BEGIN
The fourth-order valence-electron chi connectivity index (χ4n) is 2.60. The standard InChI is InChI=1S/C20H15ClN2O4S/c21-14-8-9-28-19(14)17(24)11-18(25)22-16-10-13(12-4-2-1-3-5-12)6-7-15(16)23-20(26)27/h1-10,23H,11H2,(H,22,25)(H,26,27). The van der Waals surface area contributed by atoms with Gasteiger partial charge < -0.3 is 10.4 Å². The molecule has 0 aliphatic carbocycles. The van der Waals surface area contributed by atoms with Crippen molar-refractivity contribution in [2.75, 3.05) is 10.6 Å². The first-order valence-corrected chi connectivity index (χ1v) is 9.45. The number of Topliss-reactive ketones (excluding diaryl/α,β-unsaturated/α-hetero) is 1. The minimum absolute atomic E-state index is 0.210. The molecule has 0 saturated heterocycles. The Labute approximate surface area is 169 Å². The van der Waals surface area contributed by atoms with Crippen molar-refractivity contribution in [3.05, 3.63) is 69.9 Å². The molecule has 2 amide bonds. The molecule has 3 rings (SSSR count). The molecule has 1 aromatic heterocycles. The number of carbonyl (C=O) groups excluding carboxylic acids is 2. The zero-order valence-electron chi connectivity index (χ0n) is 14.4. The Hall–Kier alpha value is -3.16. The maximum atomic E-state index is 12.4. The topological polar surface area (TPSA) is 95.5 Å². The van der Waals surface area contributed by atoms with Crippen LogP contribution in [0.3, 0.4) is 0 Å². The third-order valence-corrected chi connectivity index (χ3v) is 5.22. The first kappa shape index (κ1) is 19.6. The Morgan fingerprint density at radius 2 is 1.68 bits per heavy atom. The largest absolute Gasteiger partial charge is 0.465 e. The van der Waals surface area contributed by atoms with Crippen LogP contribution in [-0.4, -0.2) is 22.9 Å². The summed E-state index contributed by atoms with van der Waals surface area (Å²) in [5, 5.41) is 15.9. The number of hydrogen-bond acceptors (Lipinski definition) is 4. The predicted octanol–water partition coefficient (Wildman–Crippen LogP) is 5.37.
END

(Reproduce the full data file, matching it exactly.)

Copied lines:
The fourth-order valence-electron chi connectivity index (χ4n) is 2.60. The standard InChI is InChI=1S/C20H15ClN2O4S/c21-14-8-9-28-19(14)17(24)11-18(25)22-16-10-13(12-4-2-1-3-5-12)6-7-15(16)23-20(26)27/h1-10,23H,11H2,(H,22,25)(H,26,27). The van der Waals surface area contributed by atoms with Gasteiger partial charge < -0.3 is 10.4 Å². The molecule has 0 aliphatic carbocycles. The van der Waals surface area contributed by atoms with Crippen molar-refractivity contribution in [2.75, 3.05) is 10.6 Å². The first-order valence-corrected chi connectivity index (χ1v) is 9.45. The number of Topliss-reactive ketones (excluding diaryl/α,β-unsaturated/α-hetero) is 1. The minimum absolute atomic E-state index is 0.210. The molecule has 0 saturated heterocycles. The Labute approximate surface area is 169 Å². The van der Waals surface area contributed by atoms with Crippen molar-refractivity contribution in [3.05, 3.63) is 69.9 Å². The molecule has 2 amide bonds. The molecule has 3 rings (SSSR count). The molecule has 1 aromatic heterocycles. The number of carbonyl (C=O) groups excluding carboxylic acids is 2. The zero-order valence-electron chi connectivity index (χ0n) is 14.4. The Hall–Kier alpha value is -3.16. The maximum atomic E-state index is 12.4. The topological polar surface area (TPSA) is 95.5 Å². The van der Waals surface area contributed by atoms with Crippen LogP contribution in [0.3, 0.4) is 0 Å². The third-order valence-corrected chi connectivity index (χ3v) is 5.22. The first kappa shape index (κ1) is 19.6. The Morgan fingerprint density at radius 2 is 1.68 bits per heavy atom. The largest absolute Gasteiger partial charge is 0.465 e. The van der Waals surface area contributed by atoms with Crippen LogP contribution in [-0.4, -0.2) is 22.9 Å². The summed E-state index contributed by atoms with van der Waals surface area (Å²) in [5, 5.41) is 15.9. The number of hydrogen-bond acceptors (Lipinski definition) is 4. The predicted octanol–water partition coefficient (Wildman–Crippen LogP) is 5.37.